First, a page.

The Utilities of the Game state “this being a scientific game, in which the amusement and Instruction of the parties are equally considered….this, while it will amuse, will not a little contribute to make the Players acquainted with the Genealogy of their own King”.
One of the first games that was not totally an educational game.
The introduction states
“If parents who take upon themselves the pleasing task of instructing their children (or others to whom that important trust may be delegated) will cause them to stop at each character and request their attention to a few moral and judicious observations, explanatory of each character as they proceed and contrast the happiness of a virtuous and well spent life with the fatal consequences arising from vicious and immoral pursuits, this game may be rendered the most useful and amusing of any that has hitherto been offered to the public”
This version of the game “Fourth Edition – with Improvement and Additions list the monaches up to and including Victoria. Albert is the last consort – so produced in 1840 or later
The sheet has Genealogy from Egbert to Harold on panel on one side, the centre circle covers the Genealogy from William I to Victoria.
Each monarch being described by a four line poem which is aimed to help remember the important events in their reign
In fourteen hundred and thirteen, view!
Henry the Fifth of Kings the pride
The bravest Chief for near ten years
That e’er sustain’d war’s raging tides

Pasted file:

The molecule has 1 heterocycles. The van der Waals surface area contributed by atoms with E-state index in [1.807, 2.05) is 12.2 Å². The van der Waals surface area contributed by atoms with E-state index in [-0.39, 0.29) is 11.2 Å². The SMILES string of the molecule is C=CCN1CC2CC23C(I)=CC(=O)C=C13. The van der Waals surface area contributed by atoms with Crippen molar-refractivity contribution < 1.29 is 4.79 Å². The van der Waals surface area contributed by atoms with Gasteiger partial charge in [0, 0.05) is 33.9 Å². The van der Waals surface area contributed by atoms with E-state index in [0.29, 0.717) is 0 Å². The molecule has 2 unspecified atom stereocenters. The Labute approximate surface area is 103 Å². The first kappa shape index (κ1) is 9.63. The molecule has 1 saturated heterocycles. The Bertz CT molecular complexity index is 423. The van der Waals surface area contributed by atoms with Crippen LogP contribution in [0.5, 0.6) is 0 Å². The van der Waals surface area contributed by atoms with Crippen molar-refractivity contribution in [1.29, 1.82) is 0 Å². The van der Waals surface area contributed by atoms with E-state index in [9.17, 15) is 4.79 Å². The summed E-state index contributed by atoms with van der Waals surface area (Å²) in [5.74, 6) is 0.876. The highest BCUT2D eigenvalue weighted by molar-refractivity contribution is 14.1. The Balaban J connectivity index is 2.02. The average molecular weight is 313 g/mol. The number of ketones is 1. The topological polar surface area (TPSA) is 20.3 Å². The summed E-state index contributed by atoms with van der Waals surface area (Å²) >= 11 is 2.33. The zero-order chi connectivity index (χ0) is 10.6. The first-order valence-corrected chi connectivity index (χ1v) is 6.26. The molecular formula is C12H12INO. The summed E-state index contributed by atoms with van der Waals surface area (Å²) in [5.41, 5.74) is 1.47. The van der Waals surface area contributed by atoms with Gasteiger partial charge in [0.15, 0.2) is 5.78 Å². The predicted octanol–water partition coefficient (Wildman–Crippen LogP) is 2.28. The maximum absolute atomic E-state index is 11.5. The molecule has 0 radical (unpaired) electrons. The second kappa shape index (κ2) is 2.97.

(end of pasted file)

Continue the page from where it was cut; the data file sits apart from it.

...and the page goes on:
Stevens Patent Liberty Card Game – 1869
These cards were produced for John Stevens (1803-1883), the founder of the city of Mount Vernon, New York, who holds a patent for the game. He apparently gave them to friends, and sold very few, and the cards were used at card parties held at his house. A May 7th, 1870 issue of The Chronicle of Mount Vernon gives an account of the games being played at a “card party” at the house…….
1920 Spears – Fightng The Fire
Designed in England / manufactured in Brimsdown
c1930s Ambushed – Chad Valley –
his is a game between a Walker and 6 Robbers – often played with just two players
The aim is for the robbers to trap the walker – or the walker to reach the top of the board.
This is a board game created by The Strand Magazine during WWI.
Described as a combination of draughts, chess and war, it is played by two opponents, representing the Allies and the Germans, over a map of actual territory of the war – January 1915.
The Advertisement (copy incuded with the game) for this explains
“The pieces consists of three kinds Infantry, Calvalry & Artillery each with their seperate moves and possiilities…
A complete set of 52 cards portraying single-figure non-standard court cards and ‘fancy’ aces.
Court card portray historical figures of France, England, Spain and Turkey.
These were published by S & J Fuller at the Temple of Fancy, 34 Rathborne Place, London – Fuller produced Transformation playing cards in the earlier part of the century.
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